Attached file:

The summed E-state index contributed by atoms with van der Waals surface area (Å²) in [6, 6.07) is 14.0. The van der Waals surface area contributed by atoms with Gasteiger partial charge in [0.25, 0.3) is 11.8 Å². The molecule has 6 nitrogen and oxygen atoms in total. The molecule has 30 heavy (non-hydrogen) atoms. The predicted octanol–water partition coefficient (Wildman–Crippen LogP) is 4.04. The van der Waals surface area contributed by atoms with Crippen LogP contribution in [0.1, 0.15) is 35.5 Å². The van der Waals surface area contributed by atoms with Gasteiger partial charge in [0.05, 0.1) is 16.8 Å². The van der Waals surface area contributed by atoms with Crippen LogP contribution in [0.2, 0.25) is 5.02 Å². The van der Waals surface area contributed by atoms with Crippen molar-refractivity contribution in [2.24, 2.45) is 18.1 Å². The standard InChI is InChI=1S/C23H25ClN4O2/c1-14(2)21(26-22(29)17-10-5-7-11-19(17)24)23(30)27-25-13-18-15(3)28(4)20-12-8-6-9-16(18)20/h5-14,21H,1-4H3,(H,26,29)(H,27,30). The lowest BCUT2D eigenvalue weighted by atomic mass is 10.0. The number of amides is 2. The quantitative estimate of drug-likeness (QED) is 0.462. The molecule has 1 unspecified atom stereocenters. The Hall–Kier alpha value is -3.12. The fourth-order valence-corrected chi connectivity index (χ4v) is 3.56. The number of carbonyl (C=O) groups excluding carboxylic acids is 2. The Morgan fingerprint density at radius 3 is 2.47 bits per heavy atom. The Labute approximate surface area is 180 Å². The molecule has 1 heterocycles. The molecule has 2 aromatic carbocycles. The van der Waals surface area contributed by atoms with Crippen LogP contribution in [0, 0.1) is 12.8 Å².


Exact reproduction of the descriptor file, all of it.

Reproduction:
The summed E-state index contributed by atoms with van der Waals surface area (Å²) in [6, 6.07) is 14.0. The van der Waals surface area contributed by atoms with Gasteiger partial charge in [0.25, 0.3) is 11.8 Å². The molecule has 6 nitrogen and oxygen atoms in total. The molecule has 30 heavy (non-hydrogen) atoms. The predicted octanol–water partition coefficient (Wildman–Crippen LogP) is 4.04. The van der Waals surface area contributed by atoms with Crippen LogP contribution in [0.1, 0.15) is 35.5 Å². The van der Waals surface area contributed by atoms with Gasteiger partial charge in [0.05, 0.1) is 16.8 Å². The van der Waals surface area contributed by atoms with Crippen LogP contribution in [0.2, 0.25) is 5.02 Å². The van der Waals surface area contributed by atoms with Crippen molar-refractivity contribution in [2.24, 2.45) is 18.1 Å². The standard InChI is InChI=1S/C23H25ClN4O2/c1-14(2)21(26-22(29)17-10-5-7-11-19(17)24)23(30)27-25-13-18-15(3)28(4)20-12-8-6-9-16(18)20/h5-14,21H,1-4H3,(H,26,29)(H,27,30). The lowest BCUT2D eigenvalue weighted by atomic mass is 10.0. The number of amides is 2. The quantitative estimate of drug-likeness (QED) is 0.462. The molecule has 1 unspecified atom stereocenters. The Hall–Kier alpha value is -3.12. The fourth-order valence-corrected chi connectivity index (χ4v) is 3.56. The number of carbonyl (C=O) groups excluding carboxylic acids is 2. The Morgan fingerprint density at radius 3 is 2.47 bits per heavy atom. The Labute approximate surface area is 180 Å². The molecule has 1 heterocycles. The molecule has 2 aromatic carbocycles. The van der Waals surface area contributed by atoms with Crippen LogP contribution in [0, 0.1) is 12.8 Å².